There are three main approaches to company valuation: comparable companies analysis, precedent transactions analysis and discounted cash ﬂow (DCF) analysis.
Comparable companies analysis
Comparable companies analysis is based on the idea that similar companies share key financial and operational characteristics, risks and performance drivers. Comparable companies analysis involves selecting peer companies and then compare them and the target based on various financial ratios and key performance indicators. Then, trading multiples are calculated for the peer companies and applied to the target’s relevant financial indicators to come up with a valuation range for the target.
Comparable companies analysis step-by-step
- Make a list of comparable companies. At the beginning, an analyst reviews as many potential comparable companies as possible. Then, the long list is narrowed down o the closest comparables.
- Find the required financial information. Once the closest comparables are determined, the analyst finds the financial information required to analyze the peer group companies and calculate key financial ratios and trading multiples.
- Calculate key ratios, performance indicators and trading multiples. This step involves calculating such measures as enterprise value (EV) and equity value, EBITDA and net income as well as other ratios measuring profitability, growth, and returns.
- Benchmark the comparable companies. Financial ratios and trading multiples for the comparable companies and the target are laid out in a spreadsheet form for comparison and analysis. The analysis of the similarities and discrepancies among peer group companies helps to establish the target’s relative ranking.
- Find out valuation range. A valuation range for the target is derived from the trading multiples of the peer group companies (comparable companies) applied to the target’s relevant financial metrics.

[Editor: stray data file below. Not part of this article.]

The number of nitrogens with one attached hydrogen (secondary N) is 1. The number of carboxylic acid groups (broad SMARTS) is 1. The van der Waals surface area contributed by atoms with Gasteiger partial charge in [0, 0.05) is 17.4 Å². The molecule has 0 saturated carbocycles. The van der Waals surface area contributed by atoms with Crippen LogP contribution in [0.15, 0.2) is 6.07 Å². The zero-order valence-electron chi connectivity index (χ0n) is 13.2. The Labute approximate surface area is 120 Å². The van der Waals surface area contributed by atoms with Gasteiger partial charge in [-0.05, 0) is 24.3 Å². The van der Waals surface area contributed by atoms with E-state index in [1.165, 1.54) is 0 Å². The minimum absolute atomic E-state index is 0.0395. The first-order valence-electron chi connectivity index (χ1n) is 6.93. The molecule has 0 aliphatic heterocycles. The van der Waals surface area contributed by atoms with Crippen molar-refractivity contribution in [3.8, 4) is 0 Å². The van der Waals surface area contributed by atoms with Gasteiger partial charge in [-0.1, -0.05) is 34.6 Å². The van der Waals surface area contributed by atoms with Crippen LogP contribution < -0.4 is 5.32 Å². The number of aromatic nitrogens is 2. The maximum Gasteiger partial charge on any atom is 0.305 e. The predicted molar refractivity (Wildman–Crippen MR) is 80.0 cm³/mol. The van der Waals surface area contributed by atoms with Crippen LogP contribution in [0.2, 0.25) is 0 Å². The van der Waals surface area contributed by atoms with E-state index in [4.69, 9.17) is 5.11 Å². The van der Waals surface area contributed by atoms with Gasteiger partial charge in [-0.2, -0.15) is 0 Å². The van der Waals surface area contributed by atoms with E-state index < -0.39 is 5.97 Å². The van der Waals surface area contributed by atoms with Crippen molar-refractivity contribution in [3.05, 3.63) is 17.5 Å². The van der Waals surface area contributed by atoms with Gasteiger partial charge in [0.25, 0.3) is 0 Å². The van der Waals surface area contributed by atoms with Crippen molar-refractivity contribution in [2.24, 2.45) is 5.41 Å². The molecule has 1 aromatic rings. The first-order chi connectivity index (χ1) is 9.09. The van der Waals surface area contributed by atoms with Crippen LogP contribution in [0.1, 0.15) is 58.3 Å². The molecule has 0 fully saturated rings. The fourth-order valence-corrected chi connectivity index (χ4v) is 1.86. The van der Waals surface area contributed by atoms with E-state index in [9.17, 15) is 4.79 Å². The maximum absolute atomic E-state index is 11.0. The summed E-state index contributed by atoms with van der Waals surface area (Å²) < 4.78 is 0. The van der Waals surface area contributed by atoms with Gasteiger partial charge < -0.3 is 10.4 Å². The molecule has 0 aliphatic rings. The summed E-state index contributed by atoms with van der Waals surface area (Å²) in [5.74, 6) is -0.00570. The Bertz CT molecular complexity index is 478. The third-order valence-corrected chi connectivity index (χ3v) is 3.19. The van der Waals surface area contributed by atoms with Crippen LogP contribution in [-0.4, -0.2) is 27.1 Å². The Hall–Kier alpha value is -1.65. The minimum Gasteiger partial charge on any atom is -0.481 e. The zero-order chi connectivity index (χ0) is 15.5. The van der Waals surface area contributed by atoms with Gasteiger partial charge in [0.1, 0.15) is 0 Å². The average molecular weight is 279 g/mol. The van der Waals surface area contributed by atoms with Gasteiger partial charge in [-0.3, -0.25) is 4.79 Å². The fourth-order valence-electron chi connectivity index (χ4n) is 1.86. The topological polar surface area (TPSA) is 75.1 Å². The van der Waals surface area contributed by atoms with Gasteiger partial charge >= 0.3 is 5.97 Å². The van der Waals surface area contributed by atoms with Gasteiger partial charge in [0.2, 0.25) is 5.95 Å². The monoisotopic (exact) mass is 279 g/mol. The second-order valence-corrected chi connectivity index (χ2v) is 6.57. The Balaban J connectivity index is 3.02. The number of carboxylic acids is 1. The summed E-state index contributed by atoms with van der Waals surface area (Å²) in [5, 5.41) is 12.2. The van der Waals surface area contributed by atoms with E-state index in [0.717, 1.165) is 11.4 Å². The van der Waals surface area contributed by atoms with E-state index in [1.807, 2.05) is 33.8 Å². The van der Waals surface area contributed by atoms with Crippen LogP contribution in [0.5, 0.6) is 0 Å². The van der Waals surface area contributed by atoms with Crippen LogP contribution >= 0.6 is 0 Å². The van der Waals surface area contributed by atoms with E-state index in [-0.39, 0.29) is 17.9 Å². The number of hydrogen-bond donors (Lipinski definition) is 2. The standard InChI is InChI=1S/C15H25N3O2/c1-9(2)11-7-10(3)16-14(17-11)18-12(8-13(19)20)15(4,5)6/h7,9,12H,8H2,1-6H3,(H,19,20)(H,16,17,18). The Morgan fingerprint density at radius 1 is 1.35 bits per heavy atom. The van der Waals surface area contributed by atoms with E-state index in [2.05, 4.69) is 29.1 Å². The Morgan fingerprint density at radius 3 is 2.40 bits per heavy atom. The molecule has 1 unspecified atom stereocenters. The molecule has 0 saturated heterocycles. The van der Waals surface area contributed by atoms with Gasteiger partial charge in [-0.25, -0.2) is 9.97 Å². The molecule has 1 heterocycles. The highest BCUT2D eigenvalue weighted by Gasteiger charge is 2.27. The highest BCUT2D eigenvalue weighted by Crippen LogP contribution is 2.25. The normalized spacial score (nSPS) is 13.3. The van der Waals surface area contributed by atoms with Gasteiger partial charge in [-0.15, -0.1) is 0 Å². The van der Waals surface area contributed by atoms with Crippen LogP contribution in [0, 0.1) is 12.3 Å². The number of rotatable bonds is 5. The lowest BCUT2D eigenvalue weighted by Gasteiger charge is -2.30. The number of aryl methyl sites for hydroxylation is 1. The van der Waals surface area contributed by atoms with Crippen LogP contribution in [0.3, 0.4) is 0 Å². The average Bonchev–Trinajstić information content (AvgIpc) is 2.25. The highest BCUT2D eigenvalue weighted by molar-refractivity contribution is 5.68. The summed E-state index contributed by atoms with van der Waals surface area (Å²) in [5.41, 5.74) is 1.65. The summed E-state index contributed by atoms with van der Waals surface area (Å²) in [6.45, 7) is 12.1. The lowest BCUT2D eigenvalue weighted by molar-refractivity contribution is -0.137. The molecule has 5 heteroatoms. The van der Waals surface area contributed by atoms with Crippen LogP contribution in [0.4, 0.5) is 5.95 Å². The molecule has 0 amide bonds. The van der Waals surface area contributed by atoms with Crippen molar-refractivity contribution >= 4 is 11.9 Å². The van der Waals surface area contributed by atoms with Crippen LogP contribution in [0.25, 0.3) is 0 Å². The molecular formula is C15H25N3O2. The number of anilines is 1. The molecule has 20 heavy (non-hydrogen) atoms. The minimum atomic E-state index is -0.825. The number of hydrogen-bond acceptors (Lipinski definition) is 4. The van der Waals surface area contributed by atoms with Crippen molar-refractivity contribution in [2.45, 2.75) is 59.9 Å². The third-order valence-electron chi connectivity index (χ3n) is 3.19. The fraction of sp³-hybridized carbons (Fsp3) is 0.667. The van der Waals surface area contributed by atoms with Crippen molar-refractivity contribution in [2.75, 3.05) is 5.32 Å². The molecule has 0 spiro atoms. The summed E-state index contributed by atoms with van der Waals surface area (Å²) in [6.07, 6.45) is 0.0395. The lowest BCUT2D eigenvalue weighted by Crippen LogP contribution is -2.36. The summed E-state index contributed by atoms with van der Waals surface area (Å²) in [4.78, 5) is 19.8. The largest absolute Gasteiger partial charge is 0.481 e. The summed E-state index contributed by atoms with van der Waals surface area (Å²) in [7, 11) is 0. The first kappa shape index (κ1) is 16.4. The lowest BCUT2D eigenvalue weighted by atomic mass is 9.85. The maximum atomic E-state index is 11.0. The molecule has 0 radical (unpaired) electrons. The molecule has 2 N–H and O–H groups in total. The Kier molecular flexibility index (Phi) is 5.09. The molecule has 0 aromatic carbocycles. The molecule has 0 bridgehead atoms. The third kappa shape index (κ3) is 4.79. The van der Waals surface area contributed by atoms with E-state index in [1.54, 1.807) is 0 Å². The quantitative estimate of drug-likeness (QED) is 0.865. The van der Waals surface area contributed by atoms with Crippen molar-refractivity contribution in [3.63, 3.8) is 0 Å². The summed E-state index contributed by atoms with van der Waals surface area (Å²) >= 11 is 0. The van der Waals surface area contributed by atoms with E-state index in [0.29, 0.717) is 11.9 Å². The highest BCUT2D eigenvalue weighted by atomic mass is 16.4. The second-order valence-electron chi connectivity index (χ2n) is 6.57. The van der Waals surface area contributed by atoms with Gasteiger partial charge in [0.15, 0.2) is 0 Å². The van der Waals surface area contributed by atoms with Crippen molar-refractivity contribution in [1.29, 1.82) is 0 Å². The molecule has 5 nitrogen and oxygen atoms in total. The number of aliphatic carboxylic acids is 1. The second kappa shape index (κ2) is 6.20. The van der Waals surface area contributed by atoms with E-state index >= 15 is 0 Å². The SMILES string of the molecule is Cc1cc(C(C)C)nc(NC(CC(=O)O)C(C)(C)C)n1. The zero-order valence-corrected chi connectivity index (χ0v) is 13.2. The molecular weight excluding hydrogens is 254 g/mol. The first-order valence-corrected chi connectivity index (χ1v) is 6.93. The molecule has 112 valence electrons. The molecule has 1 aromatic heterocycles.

Precedent transactions analysis
Precedent transactions analysis is a multiples-based method of determining a sale price range for a target company. It is based on multiples paid for similar to the target companies in previous M&A deals. The selection of a suitable universe of comparable mergers or/and acquisitions is the essential part of the precedent transactions analysis. The most recent transactions (2-3 years) are the most relevant, since they most likely took place under similar macroeconomic environment and market conditions.
Precedent transactions analysis step-by-step
- Select the comparable acquisitions (mergers). Determining precedent transactions starts from searching through M&A databases and examining the M&A history of the comparable companies. An analyst should learn as much as possible about the specifics of each M&A deal and dynamics of each transaction.
- Find the required financial information. This step may be difficult because acquirers prefer to hide deal-related financial information for competitive reasons. Therefore, determining M&A transaction multiples are sometimes impossible.